I never just got up there and just lip-synched with a big open mouth. I hated people that over did it. I knew the words backward and forward. I was always very theatrical so I would add dynamic things to it. I would add graves and coffins so you would never know what I was going to do. I did "Wind Beneath My Wings" with a dildo!

WCT: Oh, wow.

Richard Pryor Jr.: That was my "hero" in the song. Sings, "Did you ever know that you're my hero?" I would pull it out and the dykes would be furious.

WCT: What was your drag name?

Richard Pryor Jr.: Rainey McKnight.

WCT: How did you get involved with Lipstick Goes on Last?

Richard Pryor Jr.: Well, 3 Squares Productions—which is Kathleen Lawler, Suzy Brack and Bobbie O'Connor—started this web series. They asked me to do a cameo on the show. I had previously done a film with Suzy and Kathleen on a film I did called "College Debts" where I played a drag queen in that movie. So they knew my work and when this play came about they asked me to be a part of it. I was living in New York but I signed up. I'm glad I did because it was great working with them. I am also co-producing with them as well now.

WCT: What is involved with co-producing?

Richard Pryor Jr.: Everything that nobody wants to do pretty much. [Laughs] There is enough with the acting but it is making sure everything is running right.

WCT: I imagine it gives you some control that you wouldn't have just acting.

Richard Pryor Jr.: That is true.

WCT: Tell our readers about your character.

Richard Pryor Jr.: My character's name is James. He's married to Rita. Picture it: It is the 1970s and the person he really loves is Bobby, who is married to Vicki. The time period that it takes place in allows no freedom to be with the person that you really love. So even with those desires you get married and have a family. Even though Rita wants to have a family James doesn't give in to that. He really loves her as a friend more than anything but he is in love with Bobby. There is a triangle on who do I choose when being pulled from both directions. Do I follow the one I really love or the one I have to be with?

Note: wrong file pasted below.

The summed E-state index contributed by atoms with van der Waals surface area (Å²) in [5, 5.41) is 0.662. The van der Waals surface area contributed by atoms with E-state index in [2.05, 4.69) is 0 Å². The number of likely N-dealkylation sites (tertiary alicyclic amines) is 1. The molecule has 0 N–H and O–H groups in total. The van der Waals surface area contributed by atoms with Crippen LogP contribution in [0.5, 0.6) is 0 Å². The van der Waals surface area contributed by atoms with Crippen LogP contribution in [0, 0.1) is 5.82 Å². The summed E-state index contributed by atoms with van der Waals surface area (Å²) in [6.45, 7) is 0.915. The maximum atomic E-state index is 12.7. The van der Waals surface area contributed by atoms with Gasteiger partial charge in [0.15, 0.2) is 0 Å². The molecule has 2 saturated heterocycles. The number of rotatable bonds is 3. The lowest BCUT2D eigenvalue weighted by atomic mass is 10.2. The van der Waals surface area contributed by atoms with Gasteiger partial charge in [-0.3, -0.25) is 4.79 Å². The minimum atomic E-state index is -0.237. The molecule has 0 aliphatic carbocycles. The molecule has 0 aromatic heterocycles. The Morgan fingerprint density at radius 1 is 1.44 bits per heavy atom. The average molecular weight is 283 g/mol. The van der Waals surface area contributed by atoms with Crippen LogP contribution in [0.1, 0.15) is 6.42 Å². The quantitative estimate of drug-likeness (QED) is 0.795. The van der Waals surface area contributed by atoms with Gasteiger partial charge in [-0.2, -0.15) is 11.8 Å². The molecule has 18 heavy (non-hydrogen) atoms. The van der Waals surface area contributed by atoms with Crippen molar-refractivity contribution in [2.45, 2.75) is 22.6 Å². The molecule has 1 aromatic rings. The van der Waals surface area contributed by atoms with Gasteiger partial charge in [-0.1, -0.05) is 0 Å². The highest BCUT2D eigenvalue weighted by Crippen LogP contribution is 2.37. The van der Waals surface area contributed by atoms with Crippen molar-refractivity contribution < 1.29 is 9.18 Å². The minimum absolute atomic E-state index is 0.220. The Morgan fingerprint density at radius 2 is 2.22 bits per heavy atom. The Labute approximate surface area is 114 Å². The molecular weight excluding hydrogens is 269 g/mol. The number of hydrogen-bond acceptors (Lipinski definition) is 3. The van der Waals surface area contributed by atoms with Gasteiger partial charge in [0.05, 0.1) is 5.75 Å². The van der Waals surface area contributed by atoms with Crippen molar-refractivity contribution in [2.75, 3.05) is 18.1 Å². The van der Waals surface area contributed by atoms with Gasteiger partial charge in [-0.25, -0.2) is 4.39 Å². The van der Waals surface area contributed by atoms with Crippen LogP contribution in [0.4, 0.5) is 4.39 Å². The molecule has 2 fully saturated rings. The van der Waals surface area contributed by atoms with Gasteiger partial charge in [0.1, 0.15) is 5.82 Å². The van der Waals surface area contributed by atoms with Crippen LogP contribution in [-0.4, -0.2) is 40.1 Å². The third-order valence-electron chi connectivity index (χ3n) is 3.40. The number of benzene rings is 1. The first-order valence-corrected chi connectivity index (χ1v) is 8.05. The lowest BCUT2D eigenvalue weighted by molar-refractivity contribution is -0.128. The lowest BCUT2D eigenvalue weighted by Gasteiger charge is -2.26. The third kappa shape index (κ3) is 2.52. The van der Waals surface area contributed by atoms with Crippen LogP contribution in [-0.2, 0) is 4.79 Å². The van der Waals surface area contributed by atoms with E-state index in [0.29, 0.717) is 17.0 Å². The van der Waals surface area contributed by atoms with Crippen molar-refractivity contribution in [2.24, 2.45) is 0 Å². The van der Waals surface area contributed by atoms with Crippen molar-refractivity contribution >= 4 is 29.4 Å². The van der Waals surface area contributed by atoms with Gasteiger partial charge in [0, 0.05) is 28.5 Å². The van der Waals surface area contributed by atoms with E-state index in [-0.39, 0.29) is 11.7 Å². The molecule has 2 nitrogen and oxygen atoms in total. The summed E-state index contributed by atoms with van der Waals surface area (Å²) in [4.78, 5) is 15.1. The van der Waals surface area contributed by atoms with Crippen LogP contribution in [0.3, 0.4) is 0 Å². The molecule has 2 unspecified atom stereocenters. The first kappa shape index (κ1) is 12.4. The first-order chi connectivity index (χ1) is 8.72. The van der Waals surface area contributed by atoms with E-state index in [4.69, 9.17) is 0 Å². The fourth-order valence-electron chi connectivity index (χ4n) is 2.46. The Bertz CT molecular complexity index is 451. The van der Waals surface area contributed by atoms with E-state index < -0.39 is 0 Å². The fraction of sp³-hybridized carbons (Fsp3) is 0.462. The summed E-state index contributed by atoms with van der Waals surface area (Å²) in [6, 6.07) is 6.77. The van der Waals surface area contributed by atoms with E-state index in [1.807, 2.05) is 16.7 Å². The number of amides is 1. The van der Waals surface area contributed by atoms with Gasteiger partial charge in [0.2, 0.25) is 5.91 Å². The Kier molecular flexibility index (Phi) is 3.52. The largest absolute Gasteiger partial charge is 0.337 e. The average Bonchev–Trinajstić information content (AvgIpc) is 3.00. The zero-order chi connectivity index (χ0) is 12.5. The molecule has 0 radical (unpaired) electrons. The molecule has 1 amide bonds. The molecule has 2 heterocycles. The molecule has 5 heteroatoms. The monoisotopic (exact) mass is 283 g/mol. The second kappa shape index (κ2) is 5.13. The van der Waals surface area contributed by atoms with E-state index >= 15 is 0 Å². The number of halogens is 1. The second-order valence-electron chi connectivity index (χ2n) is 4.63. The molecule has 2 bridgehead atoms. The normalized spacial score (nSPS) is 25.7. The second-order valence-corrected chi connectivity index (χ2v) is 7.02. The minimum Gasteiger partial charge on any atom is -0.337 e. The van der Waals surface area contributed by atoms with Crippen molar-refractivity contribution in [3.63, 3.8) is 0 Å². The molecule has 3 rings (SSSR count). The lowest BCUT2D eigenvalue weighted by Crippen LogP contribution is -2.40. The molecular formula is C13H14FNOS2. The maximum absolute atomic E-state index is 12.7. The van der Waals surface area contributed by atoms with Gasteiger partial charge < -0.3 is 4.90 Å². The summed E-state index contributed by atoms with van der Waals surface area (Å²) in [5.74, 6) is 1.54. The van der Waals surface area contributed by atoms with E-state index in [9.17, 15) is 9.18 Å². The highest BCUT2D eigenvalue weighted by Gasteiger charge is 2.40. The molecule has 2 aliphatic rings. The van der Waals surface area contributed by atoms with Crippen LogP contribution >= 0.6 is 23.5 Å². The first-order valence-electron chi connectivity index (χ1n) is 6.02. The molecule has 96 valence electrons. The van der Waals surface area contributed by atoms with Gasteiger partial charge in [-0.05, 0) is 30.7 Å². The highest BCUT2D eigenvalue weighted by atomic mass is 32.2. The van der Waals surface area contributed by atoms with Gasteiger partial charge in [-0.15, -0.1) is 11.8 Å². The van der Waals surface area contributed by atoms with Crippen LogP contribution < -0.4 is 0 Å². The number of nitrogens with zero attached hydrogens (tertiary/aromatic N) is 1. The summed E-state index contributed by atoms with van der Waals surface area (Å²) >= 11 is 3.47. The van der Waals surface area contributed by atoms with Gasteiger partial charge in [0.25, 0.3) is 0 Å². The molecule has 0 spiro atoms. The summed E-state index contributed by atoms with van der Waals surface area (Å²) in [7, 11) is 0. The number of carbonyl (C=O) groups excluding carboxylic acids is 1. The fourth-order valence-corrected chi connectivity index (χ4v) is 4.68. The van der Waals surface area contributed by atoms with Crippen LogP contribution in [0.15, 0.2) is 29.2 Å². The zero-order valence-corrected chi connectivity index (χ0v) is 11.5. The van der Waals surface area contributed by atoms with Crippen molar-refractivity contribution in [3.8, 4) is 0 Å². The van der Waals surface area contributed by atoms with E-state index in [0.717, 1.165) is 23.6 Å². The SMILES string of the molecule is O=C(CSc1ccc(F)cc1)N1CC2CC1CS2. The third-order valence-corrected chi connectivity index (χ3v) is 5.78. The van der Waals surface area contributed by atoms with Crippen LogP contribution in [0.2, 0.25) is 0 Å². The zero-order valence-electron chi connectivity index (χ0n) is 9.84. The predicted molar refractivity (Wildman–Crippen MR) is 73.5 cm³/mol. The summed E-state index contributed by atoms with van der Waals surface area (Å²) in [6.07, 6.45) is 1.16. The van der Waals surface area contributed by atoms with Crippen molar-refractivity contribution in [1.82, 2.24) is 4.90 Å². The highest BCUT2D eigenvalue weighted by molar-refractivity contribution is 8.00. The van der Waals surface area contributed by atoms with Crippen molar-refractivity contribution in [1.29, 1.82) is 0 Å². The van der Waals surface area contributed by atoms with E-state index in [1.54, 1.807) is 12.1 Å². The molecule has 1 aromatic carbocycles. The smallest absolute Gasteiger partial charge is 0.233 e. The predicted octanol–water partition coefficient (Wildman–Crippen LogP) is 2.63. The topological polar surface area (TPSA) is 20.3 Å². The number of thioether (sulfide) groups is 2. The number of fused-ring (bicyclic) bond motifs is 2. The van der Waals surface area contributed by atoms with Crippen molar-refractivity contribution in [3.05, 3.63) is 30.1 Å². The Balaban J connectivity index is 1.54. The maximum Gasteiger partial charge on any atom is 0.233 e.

WCT: You went through this in real life yourself.

Richard Pryor Jr.: Yes, I did. I was married and everything like that. The time when I was married I was living a total heterosexual lifestyle. I was in the church and doing what I was supposed to do. I got to a point in my life where I had to be me. You can't live your life for others.

WCT: Your character does that in the play.

Richard Pryor Jr.: Yes; unfortunately because of the '70s he is not truly able to come right out and yell and scream to the world who he really loves. Bobby is constantly there and he loves him but can't be with him. If you are fan of the '70s this is the show to see. There is some drama that goes on with these families. It could be compared to Desperate Housewives and the cul de sac they live in. Their issues become everyone else's issues. It is a boiling pot of mess!

Read the entire interview at www.WindyCityMediaGroup.com .